A decade ago this year, I had a rare opportunity. Rushed onto a flight in the middle of the week, I made my way to Washington, DC. I had been asked, quite at the last moment, to go to the White House to discuss transgender issues.
I felt woefully unprepared as I hurriedly wrote out a few pages of notes I wanted to discuss before heading over to the Eisenhower Executive Office Building on the West Wing. There, I had the opportunity to address representatives of the Obama Administration specifically on issues of anti-transgender violence.
It was both daunting and deeply flattering, to have the opportunity to sit at the center of a large table, surrounded by individuals representing the administration — and photos of the noteworthy things that happened in that room in the many decades before I came calling — and speak about the things that I find important as a trans woman who has dedicated much of her life to anti-trans murder.
I found it far more important to hear those who surrounded me speak about what each of their parts of the Administration were going to do to help transgender people like me. It was at this meeting that I fully began to comprehend that a presidency was not just about the person at the top, but everyone below them as well.
Much of what we discussed was already well established even then, a couple short years into the Obama Presidency. Many others, big and small, would be enacted over the course of those eight years.
Then it all changed.
In the past four years of the Trump Administration, I have seen everything discussed at that 2011 meeting rolled back. Far from just a military ban, we saw trans rights challenged from top to bottom. For every scant win came more challenges, more directives, more attempts to strip our rights.
To be honest, it can be hard to worry about these things, with families being separated and caged in the desert, with Muslim travel bans, and a failed response to a pandemic that has killed over 400,000 people. There’s been an amazing amount of evil done in such a short period of time.
That said, I took every trans rights loss very personally. I mentally crossed off everything lost from that 2011 meeting, with the last of it gone in the last few days of the Trump era. While I actually did expect worse for transgender people from the Administration — and I think it would have gotten unimaginably worse if Trump had secured four more years — every one of these losses elicited a special grief, a pang in my heart as I wondered if there had been just a little something more I could have done.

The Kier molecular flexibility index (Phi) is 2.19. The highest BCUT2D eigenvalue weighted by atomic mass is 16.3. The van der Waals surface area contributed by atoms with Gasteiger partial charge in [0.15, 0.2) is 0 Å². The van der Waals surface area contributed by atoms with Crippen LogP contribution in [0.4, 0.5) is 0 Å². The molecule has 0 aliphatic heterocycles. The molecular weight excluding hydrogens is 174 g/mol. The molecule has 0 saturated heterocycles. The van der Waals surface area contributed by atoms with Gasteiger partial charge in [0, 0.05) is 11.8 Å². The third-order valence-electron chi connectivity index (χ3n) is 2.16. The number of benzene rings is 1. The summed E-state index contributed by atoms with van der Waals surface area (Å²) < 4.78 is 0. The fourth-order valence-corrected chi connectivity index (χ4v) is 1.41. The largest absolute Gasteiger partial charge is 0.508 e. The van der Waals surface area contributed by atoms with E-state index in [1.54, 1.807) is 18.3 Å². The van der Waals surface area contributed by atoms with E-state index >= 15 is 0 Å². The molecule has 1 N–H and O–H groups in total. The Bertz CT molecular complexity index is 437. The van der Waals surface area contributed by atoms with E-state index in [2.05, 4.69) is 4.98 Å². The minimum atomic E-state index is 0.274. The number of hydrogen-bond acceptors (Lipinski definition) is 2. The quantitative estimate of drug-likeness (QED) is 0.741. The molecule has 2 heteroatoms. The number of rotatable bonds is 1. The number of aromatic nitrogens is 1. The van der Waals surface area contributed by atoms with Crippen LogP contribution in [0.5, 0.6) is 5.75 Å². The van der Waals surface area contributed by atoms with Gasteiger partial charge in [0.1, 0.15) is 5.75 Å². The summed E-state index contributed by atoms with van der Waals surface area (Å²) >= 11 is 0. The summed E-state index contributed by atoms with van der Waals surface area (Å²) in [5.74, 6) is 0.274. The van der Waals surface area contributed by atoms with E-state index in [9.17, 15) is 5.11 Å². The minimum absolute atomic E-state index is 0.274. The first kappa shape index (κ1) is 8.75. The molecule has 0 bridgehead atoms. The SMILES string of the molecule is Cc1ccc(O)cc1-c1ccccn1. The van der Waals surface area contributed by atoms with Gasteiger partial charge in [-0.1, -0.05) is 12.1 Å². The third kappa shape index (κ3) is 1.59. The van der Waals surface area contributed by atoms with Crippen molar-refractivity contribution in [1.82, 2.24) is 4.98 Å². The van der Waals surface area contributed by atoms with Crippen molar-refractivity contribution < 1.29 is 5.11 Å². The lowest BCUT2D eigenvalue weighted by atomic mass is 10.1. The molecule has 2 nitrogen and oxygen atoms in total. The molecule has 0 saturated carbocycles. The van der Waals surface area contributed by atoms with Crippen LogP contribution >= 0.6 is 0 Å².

This past November, I honestly wasn’t sure what would take place. Frankly, as court challenge after court challenge went by, as attempts were made to invalidate votes, and as we saw rioters — whipped up by the President himself — descend on the United States Capitol, I wasn’t sure we would make it to the inauguration.
Then, once again, it all changed.
A day before the inauguration. President-Elect Biden tapped Dr. Rachel Levine, a transgender pediatrician, to be the Assistant Secretary for Health. The choice made it clear that transgender voices would be a part of this administration. It is important to note that Levine has been a key part of Pennsylvania’s COVID-19 response, even while facing pushback largely due to being transgender.
Then, hours after President Biden took the Oath of Office on the capitol steps, he issued an executive order that protected LGBTQ people from discrimination in schools, at work, and so on. It is largely a directive based on last year’s Supreme Court ruling in Bostock v. Clayton County Georgia which secured workplace protections under Title VII.
By the time you read this it is also quite likely that the Biden Administration will call for an end to the transgender military ban, one of the Trump Administration’s first big forays into stripping transgender people of their rights.
This is sending a large, tangible signal that this administration is working to protect transgender citizens of this country. That said, I’m under no illusion that this won’t continue to be an uphill battle in the next four years, nor do I feel that a future right-wing President could not simply change things once more.
Even now, scores of anti-transgender bills have popped up in statehouses across the country, seeking to roll back trans rights. Some of the worst attempt to criminalize transgender care, mandating prison time for those who provide healthcare to transgender people. Further, even though it will clearly go nowhere, a bill in the Democratically controlled house is also seeking to undermine the rights of transgender students across the country.
Seeing the Equality Act passed will be vital, even knowing that there are sure to be court challenges. We are but at the beginning of this battle to make trans rights truly complete and not so easy to wipe away. We know there will be plenty of challenges to build-in “religious exceptions” that could cripple these same rights, as well as pressure to see trans needs “slow walked” in Congress in favor of easier bipartisan victories as the populace relaxes into a post-Trump world.
It’s good to see progress once again. To be frank, it heals my heart to see these things, once lost, now return.
Gwen Smith would be more than happy to come back to DC this November, COVID-willing. You’ll find her at www.gwensmith.com